KID’S CORNER: Winter Animal Tracking!

animaltracksLooking for animal tracks is a fun activity to do any time of year, but it is especially easy to do in the winter. Snow covers the ground and lets us see traces left by animals of where they’ve been and what they are up to.

DID YOU KNOW: you can learn much more from a track than just the name of the animal that made it? A track can tell you the who, what, when, where, and why of an animal and its behavior.

WHO: Whose tracks are you looking at? Are they paw prints from a wolf or lynx, or are they hoof tracks from a moose? Are there talon and wing marks from an eagle or an owl?

WHAT: What was the animal doing? Were they walking in a straight path on their way to something? Were they circling one particular area?

WHEN: When were the tracks made? Are they fresh or have they been there a few days and are covered in pine needles?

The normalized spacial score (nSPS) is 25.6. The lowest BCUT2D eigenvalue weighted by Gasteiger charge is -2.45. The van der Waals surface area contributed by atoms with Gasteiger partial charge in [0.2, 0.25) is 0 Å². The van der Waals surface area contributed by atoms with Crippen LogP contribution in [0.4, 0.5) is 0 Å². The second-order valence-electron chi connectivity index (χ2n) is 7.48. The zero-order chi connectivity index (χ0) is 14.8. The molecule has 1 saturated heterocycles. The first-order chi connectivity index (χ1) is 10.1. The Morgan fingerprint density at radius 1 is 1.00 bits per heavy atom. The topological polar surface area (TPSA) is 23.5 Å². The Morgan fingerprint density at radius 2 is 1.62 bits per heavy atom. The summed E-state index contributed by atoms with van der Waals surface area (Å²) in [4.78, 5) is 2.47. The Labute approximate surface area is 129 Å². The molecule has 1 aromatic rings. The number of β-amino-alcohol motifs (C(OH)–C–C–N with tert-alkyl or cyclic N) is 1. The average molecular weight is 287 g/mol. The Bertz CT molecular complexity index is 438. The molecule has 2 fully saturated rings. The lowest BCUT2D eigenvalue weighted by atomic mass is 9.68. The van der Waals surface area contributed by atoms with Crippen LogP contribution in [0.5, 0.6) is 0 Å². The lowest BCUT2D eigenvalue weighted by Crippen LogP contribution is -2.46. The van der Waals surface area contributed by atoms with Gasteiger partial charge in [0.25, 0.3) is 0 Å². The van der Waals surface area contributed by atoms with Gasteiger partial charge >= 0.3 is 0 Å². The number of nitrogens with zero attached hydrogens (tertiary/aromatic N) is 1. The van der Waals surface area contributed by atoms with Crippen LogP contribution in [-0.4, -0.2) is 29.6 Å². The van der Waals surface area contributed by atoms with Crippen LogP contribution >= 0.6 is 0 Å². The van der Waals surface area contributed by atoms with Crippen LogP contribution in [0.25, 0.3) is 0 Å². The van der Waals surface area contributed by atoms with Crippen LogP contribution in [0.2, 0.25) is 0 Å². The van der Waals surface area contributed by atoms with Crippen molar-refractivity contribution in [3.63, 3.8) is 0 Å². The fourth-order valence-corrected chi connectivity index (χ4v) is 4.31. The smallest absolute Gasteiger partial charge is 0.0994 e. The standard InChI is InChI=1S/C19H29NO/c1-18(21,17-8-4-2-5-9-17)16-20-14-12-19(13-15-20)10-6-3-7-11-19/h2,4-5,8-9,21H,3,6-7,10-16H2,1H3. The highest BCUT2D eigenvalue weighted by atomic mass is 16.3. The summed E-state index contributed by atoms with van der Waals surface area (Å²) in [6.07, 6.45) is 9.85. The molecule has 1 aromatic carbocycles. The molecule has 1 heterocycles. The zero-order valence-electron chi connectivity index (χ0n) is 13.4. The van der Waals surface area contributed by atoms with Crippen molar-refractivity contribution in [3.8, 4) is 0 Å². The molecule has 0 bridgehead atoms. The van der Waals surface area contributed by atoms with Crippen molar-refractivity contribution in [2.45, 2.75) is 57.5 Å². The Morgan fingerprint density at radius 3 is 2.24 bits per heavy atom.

WHERE: Where was the animal going? Which direction are the tracks facing? Do they lead into a den or stop at the bottom of a tree?

WHY: Why was the animal there? Look for other clues the animal may have left behind, such as scat, hair, chew marks, or broken branches.

Many GLT project sites are great for winter animal tracking! Try looking for moose tracks at the Helen Louise McDowell Sanctuary, or scope out some Lynx prints at Tanglewood Park.
Or see if you can find any little critter trails at the Fish Creek Estuary.